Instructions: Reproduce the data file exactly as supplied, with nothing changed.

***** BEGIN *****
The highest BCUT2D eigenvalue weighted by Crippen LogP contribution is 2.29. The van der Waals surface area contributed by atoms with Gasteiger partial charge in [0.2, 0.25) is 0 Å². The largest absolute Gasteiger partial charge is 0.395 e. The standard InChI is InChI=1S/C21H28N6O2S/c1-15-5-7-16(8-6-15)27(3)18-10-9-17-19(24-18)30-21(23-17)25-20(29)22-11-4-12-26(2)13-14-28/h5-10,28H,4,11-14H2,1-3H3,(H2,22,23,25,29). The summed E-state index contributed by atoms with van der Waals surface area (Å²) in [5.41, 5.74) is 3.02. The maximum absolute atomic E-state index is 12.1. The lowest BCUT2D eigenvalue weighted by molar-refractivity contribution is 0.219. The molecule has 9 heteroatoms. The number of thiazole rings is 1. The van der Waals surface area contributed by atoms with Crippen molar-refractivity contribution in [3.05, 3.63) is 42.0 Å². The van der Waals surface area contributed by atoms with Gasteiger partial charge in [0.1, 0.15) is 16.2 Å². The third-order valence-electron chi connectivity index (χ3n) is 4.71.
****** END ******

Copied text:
The highest BCUT2D eigenvalue weighted by Crippen LogP contribution is 2.29. The van der Waals surface area contributed by atoms with Gasteiger partial charge in [0.2, 0.25) is 0 Å². The largest absolute Gasteiger partial charge is 0.395 e. The standard InChI is InChI=1S/C21H28N6O2S/c1-15-5-7-16(8-6-15)27(3)18-10-9-17-19(24-18)30-21(23-17)25-20(29)22-11-4-12-26(2)13-14-28/h5-10,28H,4,11-14H2,1-3H3,(H2,22,23,25,29). The summed E-state index contributed by atoms with van der Waals surface area (Å²) in [5.41, 5.74) is 3.02. The maximum absolute atomic E-state index is 12.1. The lowest BCUT2D eigenvalue weighted by molar-refractivity contribution is 0.219. The molecule has 9 heteroatoms. The number of thiazole rings is 1. The van der Waals surface area contributed by atoms with Crippen molar-refractivity contribution in [3.05, 3.63) is 42.0 Å². The van der Waals surface area contributed by atoms with Gasteiger partial charge in [0.1, 0.15) is 16.2 Å². The third-order valence-electron chi connectivity index (χ3n) is 4.71.